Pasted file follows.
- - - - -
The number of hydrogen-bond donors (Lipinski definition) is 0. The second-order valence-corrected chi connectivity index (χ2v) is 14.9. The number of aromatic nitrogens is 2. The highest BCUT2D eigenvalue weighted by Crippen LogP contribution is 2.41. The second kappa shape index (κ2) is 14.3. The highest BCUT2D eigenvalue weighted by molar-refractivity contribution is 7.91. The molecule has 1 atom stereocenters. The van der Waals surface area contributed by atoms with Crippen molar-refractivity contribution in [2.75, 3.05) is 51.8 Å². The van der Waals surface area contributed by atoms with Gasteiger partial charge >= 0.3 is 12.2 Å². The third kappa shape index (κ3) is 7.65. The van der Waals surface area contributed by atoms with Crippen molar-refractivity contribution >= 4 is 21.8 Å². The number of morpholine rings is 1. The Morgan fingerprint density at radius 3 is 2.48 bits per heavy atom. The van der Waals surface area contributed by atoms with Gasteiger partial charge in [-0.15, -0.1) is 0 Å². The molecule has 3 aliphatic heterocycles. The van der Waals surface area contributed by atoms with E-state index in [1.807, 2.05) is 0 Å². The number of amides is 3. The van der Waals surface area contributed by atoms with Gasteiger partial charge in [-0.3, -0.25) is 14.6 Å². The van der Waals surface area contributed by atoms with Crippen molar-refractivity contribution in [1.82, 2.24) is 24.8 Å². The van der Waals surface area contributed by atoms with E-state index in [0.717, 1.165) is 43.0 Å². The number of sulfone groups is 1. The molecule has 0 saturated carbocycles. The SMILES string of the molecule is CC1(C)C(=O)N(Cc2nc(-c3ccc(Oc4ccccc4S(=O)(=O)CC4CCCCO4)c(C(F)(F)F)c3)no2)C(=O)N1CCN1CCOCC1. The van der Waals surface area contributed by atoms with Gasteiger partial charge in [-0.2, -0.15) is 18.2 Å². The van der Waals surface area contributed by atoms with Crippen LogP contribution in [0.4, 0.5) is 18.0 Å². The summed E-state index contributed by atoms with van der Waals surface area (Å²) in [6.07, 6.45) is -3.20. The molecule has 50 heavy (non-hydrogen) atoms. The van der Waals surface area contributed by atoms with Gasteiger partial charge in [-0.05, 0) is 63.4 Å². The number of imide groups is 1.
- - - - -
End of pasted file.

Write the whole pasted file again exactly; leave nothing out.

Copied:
The number of hydrogen-bond donors (Lipinski definition) is 0. The second-order valence-corrected chi connectivity index (χ2v) is 14.9. The number of aromatic nitrogens is 2. The highest BCUT2D eigenvalue weighted by Crippen LogP contribution is 2.41. The second kappa shape index (κ2) is 14.3. The highest BCUT2D eigenvalue weighted by molar-refractivity contribution is 7.91. The molecule has 1 atom stereocenters. The van der Waals surface area contributed by atoms with Crippen molar-refractivity contribution in [2.75, 3.05) is 51.8 Å². The van der Waals surface area contributed by atoms with Gasteiger partial charge >= 0.3 is 12.2 Å². The third kappa shape index (κ3) is 7.65. The van der Waals surface area contributed by atoms with Crippen molar-refractivity contribution >= 4 is 21.8 Å². The number of morpholine rings is 1. The Morgan fingerprint density at radius 3 is 2.48 bits per heavy atom. The van der Waals surface area contributed by atoms with Gasteiger partial charge in [-0.15, -0.1) is 0 Å². The molecule has 3 aliphatic heterocycles. The van der Waals surface area contributed by atoms with E-state index in [1.807, 2.05) is 0 Å². The number of amides is 3. The van der Waals surface area contributed by atoms with Gasteiger partial charge in [-0.3, -0.25) is 14.6 Å². The van der Waals surface area contributed by atoms with Crippen molar-refractivity contribution in [1.82, 2.24) is 24.8 Å². The van der Waals surface area contributed by atoms with E-state index in [0.717, 1.165) is 43.0 Å². The number of sulfone groups is 1. The molecule has 0 saturated carbocycles. The SMILES string of the molecule is CC1(C)C(=O)N(Cc2nc(-c3ccc(Oc4ccccc4S(=O)(=O)CC4CCCCO4)c(C(F)(F)F)c3)no2)C(=O)N1CCN1CCOCC1. The van der Waals surface area contributed by atoms with Gasteiger partial charge in [-0.2, -0.15) is 18.2 Å². The van der Waals surface area contributed by atoms with Crippen LogP contribution in [0.4, 0.5) is 18.0 Å². The summed E-state index contributed by atoms with van der Waals surface area (Å²) in [6.07, 6.45) is -3.20. The molecule has 50 heavy (non-hydrogen) atoms. The van der Waals surface area contributed by atoms with Gasteiger partial charge in [-0.05, 0) is 63.4 Å². The number of imide groups is 1.